When Canadian Prime Minister, Justin Trudeau, announced the enactment of various emergency powers in response to a protest taking place in Ottawa, there was a decidedly mixed reaction among the public. Much of this was due to the Governments decision to implement various financial sanctions against parties responsible for organizing the protest. For many, these sanctions were a wake-up call, as they highlighted the woeful levels of financial freedom given to most. In search of alternatives to the now hostile banking system, many turned to cryptocurrencies as a means to transfer value, eliminating the need for various intermediaries. While the government attempted to limit the use of cryptocurrencies for this purpose, there is no way to do so entirely.
Due to the on-going invasion involving Ukraine, Russia, and Belarus, these aforementioned events now seem trivial to some, and in a distance past. It is interesting to see though, that despite the nature of these events differing entirely, there is a shared defensive tactic between the two – financial sanctions.
A ‘SWIFT’ Removal
In an attempt to aid Ukraine and thwart Russia’s advance in to the region, various world powers have called for the latters removal from the SWIFT banking system. The purpose of this move is to temporarily cripple Russia’s ability to fund its invasion efforts, and to put financial pressure on those responsible.
As it stands, various Russian banks have already been removed. This was announced in a recent statement from the following,
- European Union
- United Kingdom
- United States
In the time since, there have been early signs of effectiveness, with the Russian Ruble declining sharply, and the Russian Central Bank being forced to
Will Exchanges Aid in the Effort?
With a goal in line with cutting Russia out of the SWIFT system, Ukrainian Vice Prime Minister, Mykhailo Fedorov, has now asked for digital asset exchanges to restrict services of users with ties to Russia.
While not all have been swayed to do so, the world’s largest digital asset exchange, Binance, has decided to do its part. The company recently stated to Reuters that it would be, ‘…blocking accounts of those on the sanctions list (if they have Binance accounts) and ensuring that all sanctions are met in full’.
Despite much of crypto being founded on a strong set of ideologies – which take financial empowerment in to account – centralized exchanges find themselves in a difficult position. Requests for sanctions can be ignored in the name of empowerment, or governments can be assisted in attempting to financially cripple strategic targets. With much of the growth seen in recent years surrounding the digital asset sector being made possible through cooperation with governments around the world, many do not see it as simple choice. If exchanges want to avoid a crackdown on their own industry, perhaps cooperation is the more attractive solution -highlighting the ways in which digital assets can be used for good.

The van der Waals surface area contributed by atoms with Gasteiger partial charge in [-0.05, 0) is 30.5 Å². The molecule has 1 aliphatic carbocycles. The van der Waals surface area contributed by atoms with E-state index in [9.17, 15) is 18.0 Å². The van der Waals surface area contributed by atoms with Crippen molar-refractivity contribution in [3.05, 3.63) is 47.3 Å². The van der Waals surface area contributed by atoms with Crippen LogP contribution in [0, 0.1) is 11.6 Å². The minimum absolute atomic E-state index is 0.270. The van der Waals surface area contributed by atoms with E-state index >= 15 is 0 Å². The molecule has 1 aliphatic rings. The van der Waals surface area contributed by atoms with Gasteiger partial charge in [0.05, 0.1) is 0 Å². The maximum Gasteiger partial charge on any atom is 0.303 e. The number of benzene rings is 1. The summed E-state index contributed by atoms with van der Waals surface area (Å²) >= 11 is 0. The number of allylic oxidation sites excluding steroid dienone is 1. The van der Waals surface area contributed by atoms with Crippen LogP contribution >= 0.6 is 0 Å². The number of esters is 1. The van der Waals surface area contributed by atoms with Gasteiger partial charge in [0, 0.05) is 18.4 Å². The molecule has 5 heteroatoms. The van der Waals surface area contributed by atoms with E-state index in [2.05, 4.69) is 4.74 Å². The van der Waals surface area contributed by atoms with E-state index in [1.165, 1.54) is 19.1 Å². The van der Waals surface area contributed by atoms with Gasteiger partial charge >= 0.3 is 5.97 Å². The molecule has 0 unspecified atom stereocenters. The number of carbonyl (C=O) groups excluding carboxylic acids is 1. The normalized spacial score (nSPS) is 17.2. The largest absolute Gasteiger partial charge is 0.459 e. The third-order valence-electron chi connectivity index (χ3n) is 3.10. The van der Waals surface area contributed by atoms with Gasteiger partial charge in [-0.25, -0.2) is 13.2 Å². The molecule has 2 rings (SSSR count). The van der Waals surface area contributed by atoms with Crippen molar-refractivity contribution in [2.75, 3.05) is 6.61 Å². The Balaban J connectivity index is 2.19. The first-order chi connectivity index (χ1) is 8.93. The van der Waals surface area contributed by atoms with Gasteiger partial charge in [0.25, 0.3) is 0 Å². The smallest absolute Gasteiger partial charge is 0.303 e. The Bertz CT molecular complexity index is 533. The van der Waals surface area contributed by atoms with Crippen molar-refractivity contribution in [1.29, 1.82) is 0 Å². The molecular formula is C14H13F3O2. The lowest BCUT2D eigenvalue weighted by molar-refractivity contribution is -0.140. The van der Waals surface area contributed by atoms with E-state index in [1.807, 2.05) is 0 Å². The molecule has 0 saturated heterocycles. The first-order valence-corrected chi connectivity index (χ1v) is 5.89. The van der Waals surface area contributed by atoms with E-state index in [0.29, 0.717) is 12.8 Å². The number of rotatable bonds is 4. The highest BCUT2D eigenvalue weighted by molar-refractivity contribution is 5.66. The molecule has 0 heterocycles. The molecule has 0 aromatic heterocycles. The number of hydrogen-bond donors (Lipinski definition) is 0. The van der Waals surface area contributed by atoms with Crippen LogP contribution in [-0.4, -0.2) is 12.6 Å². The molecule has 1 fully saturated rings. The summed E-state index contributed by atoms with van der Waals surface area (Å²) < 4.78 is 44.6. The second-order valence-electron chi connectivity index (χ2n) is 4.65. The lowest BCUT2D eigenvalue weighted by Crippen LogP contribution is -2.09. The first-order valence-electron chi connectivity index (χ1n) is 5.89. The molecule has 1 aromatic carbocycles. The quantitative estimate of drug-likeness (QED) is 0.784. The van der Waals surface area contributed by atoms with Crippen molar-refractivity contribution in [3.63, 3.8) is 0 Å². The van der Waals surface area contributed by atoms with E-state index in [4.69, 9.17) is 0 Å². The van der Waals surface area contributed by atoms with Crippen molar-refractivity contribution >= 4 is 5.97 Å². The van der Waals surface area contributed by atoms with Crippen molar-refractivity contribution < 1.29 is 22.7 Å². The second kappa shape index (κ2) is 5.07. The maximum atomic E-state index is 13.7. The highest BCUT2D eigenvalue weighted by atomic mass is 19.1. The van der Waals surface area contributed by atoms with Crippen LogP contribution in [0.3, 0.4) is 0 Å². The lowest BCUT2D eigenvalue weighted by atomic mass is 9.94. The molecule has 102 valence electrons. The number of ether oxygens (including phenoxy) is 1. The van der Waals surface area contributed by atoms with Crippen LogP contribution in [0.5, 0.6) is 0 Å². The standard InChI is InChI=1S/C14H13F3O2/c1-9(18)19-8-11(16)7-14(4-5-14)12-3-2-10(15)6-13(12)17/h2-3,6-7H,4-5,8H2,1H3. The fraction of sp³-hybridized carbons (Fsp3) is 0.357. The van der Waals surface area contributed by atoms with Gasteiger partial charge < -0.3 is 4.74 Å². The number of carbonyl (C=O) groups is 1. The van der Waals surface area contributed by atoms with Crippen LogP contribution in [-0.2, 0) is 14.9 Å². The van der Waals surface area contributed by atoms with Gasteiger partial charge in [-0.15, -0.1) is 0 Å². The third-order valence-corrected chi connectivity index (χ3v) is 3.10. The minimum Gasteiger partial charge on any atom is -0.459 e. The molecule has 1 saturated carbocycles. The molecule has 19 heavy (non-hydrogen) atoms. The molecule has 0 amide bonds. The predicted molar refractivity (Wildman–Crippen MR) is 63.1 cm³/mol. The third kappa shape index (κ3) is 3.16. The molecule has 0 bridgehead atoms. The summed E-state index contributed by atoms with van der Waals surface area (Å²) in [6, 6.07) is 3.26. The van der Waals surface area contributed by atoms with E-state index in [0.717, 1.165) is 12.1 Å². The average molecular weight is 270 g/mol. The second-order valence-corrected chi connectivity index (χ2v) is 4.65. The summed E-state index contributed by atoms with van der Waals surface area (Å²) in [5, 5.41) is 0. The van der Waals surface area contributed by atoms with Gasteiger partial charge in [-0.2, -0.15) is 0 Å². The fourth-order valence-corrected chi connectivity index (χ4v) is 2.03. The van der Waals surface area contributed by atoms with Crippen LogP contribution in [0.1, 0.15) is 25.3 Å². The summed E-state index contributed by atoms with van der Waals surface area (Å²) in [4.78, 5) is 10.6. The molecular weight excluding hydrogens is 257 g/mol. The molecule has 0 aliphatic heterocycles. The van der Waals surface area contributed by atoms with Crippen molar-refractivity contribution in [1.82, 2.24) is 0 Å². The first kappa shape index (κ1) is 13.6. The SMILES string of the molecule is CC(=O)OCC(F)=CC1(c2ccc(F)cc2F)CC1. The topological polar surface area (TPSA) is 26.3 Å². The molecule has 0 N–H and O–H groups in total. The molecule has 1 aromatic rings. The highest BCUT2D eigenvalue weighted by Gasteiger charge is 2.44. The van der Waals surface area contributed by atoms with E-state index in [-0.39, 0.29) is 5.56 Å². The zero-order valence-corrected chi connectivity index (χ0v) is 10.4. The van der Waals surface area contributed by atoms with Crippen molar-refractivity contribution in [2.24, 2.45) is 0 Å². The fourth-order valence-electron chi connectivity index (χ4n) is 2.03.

With financial sanctions in place and being requested, what has the response been? While Governments may be able to enforce the removal of Russia from the worlds SWIFT system, restricting access to crypto is not so simple (despite Binance announcing that it will work to do so).
However, many believe that these attempts are futile in nature. With regards to digital assets, many believe that the advent of decentralized exchanges, mixing services, etc., will allow for Russia to easily circumvent any impositions.
This potential for circumvention has not gone unnoticed though, with the US Treasury stating in that past that digital assets could, ‘potentially reduce the efficacy of American sanctions’.
Help from Different Avenues
Restricting access to finances is not the only way the digital asset sector is playing a role in this event. Rather than solely being leveraged to punish Russia, these same assets are being used to fund Ukraine’s defensive efforts.
At time of writing, it is believed that well in excess of $20 million worth of digital assets have been donated to the Ukrainian government. Of this, $10 million has already been spent to purchase supplies supporting defensive efforts.
For ‘Good’ or ‘Bad’
As can be gleaned from the aforementioned events, it is important to realize that cryptocurrencies can be used to do both good and bad in this world. How the events play out, surrounding the on-going invasion, may provide insight in to which is more effective.
Which will prove to be a more effective use of digital assets – Russia potentially circumventing sanctions through the use of cryptocurrencies? Or Ukraine through donation of financial aid through cryptocurrencies?
Ukraine has already benefitted from the donation of millions through digital assets. Time will tell just how effective these sanctions being imposed upon strategic Russians will be.